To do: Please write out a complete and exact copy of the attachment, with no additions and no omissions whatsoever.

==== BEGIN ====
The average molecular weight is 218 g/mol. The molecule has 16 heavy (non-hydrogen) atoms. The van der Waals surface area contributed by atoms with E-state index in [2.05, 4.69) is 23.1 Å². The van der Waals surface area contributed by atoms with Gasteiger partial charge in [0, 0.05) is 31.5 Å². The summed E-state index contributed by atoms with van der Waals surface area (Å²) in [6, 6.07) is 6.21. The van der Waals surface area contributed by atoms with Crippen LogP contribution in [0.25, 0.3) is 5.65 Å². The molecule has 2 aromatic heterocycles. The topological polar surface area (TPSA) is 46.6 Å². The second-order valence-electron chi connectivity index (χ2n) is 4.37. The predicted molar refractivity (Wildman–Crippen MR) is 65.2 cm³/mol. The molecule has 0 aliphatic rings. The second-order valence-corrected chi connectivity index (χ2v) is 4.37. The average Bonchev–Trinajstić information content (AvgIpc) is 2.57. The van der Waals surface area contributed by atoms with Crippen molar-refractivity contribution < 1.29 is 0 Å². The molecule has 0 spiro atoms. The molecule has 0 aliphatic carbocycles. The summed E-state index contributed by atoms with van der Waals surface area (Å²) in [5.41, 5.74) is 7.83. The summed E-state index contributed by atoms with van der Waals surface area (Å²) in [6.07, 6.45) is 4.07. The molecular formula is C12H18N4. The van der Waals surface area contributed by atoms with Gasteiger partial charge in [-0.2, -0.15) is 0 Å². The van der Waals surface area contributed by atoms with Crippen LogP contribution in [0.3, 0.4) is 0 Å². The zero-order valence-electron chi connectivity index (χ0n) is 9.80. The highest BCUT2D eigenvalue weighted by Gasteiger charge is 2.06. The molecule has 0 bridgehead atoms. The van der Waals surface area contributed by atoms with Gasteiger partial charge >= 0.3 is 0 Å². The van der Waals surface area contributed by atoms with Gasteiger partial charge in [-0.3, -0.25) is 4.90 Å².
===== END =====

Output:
The average molecular weight is 218 g/mol. The molecule has 16 heavy (non-hydrogen) atoms. The van der Waals surface area contributed by atoms with E-state index in [2.05, 4.69) is 23.1 Å². The van der Waals surface area contributed by atoms with Gasteiger partial charge in [0, 0.05) is 31.5 Å². The summed E-state index contributed by atoms with van der Waals surface area (Å²) in [6, 6.07) is 6.21. The van der Waals surface area contributed by atoms with Crippen LogP contribution in [0.25, 0.3) is 5.65 Å². The molecule has 2 aromatic heterocycles. The topological polar surface area (TPSA) is 46.6 Å². The second-order valence-electron chi connectivity index (χ2n) is 4.37. The predicted molar refractivity (Wildman–Crippen MR) is 65.2 cm³/mol. The molecule has 0 aliphatic rings. The second-order valence-corrected chi connectivity index (χ2v) is 4.37. The average Bonchev–Trinajstić information content (AvgIpc) is 2.57. The van der Waals surface area contributed by atoms with Crippen molar-refractivity contribution < 1.29 is 0 Å². The molecule has 0 spiro atoms. The molecule has 0 aliphatic carbocycles. The summed E-state index contributed by atoms with van der Waals surface area (Å²) in [5.41, 5.74) is 7.83. The summed E-state index contributed by atoms with van der Waals surface area (Å²) in [6.07, 6.45) is 4.07. The molecular formula is C12H18N4. The van der Waals surface area contributed by atoms with Gasteiger partial charge in [-0.2, -0.15) is 0 Å². The van der Waals surface area contributed by atoms with Crippen LogP contribution in [0.3, 0.4) is 0 Å². The zero-order valence-electron chi connectivity index (χ0n) is 9.80. The highest BCUT2D eigenvalue weighted by Gasteiger charge is 2.06. The molecule has 0 bridgehead atoms. The van der Waals surface area contributed by atoms with Gasteiger partial charge >= 0.3 is 0 Å². The van der Waals surface area contributed by atoms with Gasteiger partial charge in [-0.3, -0.25) is 4.90 Å².